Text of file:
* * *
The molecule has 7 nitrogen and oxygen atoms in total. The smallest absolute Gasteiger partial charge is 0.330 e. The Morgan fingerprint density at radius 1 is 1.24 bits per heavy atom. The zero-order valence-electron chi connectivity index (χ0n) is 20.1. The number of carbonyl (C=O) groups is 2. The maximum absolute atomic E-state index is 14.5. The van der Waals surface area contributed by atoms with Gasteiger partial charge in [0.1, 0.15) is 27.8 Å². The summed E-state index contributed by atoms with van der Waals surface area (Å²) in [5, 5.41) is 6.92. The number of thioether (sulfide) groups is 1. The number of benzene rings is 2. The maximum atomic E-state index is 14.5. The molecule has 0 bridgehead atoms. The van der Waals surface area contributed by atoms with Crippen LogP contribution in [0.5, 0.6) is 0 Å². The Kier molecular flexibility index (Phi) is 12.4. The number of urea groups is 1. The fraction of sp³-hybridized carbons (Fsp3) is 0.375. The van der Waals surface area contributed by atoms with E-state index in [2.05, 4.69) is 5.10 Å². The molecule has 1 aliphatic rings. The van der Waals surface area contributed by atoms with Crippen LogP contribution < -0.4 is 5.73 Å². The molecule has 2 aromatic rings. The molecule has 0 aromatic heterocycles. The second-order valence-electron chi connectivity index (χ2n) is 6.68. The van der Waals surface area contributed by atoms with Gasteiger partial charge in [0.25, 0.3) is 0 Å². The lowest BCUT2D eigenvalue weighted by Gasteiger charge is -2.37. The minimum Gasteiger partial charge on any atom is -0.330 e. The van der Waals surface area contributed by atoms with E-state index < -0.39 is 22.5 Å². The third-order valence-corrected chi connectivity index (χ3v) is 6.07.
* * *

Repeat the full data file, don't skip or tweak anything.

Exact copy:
The molecule has 7 nitrogen and oxygen atoms in total. The smallest absolute Gasteiger partial charge is 0.330 e. The Morgan fingerprint density at radius 1 is 1.24 bits per heavy atom. The zero-order valence-electron chi connectivity index (χ0n) is 20.1. The number of carbonyl (C=O) groups is 2. The maximum absolute atomic E-state index is 14.5. The van der Waals surface area contributed by atoms with Gasteiger partial charge in [0.1, 0.15) is 27.8 Å². The summed E-state index contributed by atoms with van der Waals surface area (Å²) in [5, 5.41) is 6.92. The number of thioether (sulfide) groups is 1. The number of benzene rings is 2. The maximum atomic E-state index is 14.5. The molecule has 0 bridgehead atoms. The van der Waals surface area contributed by atoms with Crippen LogP contribution in [0.5, 0.6) is 0 Å². The Kier molecular flexibility index (Phi) is 12.4. The number of urea groups is 1. The fraction of sp³-hybridized carbons (Fsp3) is 0.375. The van der Waals surface area contributed by atoms with E-state index in [2.05, 4.69) is 5.10 Å². The molecule has 1 aliphatic rings. The van der Waals surface area contributed by atoms with Crippen LogP contribution < -0.4 is 5.73 Å². The molecule has 2 aromatic rings. The molecule has 0 aromatic heterocycles. The second-order valence-electron chi connectivity index (χ2n) is 6.68. The van der Waals surface area contributed by atoms with Gasteiger partial charge in [0.25, 0.3) is 0 Å². The lowest BCUT2D eigenvalue weighted by Gasteiger charge is -2.37. The minimum Gasteiger partial charge on any atom is -0.330 e. The van der Waals surface area contributed by atoms with E-state index < -0.39 is 22.5 Å². The third-order valence-corrected chi connectivity index (χ3v) is 6.07.